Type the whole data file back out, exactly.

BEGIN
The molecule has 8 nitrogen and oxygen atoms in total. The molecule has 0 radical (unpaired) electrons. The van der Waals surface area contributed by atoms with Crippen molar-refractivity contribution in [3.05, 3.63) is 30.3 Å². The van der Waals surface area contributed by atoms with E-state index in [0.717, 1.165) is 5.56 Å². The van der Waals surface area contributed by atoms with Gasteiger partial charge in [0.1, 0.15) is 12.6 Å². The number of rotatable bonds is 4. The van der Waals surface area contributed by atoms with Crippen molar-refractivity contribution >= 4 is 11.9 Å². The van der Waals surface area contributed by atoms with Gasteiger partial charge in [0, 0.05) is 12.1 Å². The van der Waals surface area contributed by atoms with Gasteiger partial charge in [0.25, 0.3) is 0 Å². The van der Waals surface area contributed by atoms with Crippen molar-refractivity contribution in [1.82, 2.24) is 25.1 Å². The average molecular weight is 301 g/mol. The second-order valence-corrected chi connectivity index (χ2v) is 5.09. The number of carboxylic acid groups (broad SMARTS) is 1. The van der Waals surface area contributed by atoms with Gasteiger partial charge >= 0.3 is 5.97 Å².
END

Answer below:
The molecule has 8 nitrogen and oxygen atoms in total. The molecule has 0 radical (unpaired) electrons. The van der Waals surface area contributed by atoms with Crippen molar-refractivity contribution in [3.05, 3.63) is 30.3 Å². The van der Waals surface area contributed by atoms with E-state index in [0.717, 1.165) is 5.56 Å². The van der Waals surface area contributed by atoms with Gasteiger partial charge in [0.1, 0.15) is 12.6 Å². The number of rotatable bonds is 4. The van der Waals surface area contributed by atoms with Crippen molar-refractivity contribution >= 4 is 11.9 Å². The van der Waals surface area contributed by atoms with Gasteiger partial charge in [0, 0.05) is 12.1 Å². The van der Waals surface area contributed by atoms with Gasteiger partial charge in [0.25, 0.3) is 0 Å². The van der Waals surface area contributed by atoms with Crippen molar-refractivity contribution in [1.82, 2.24) is 25.1 Å². The average molecular weight is 301 g/mol. The second-order valence-corrected chi connectivity index (χ2v) is 5.09. The number of carboxylic acid groups (broad SMARTS) is 1. The van der Waals surface area contributed by atoms with Gasteiger partial charge >= 0.3 is 5.97 Å².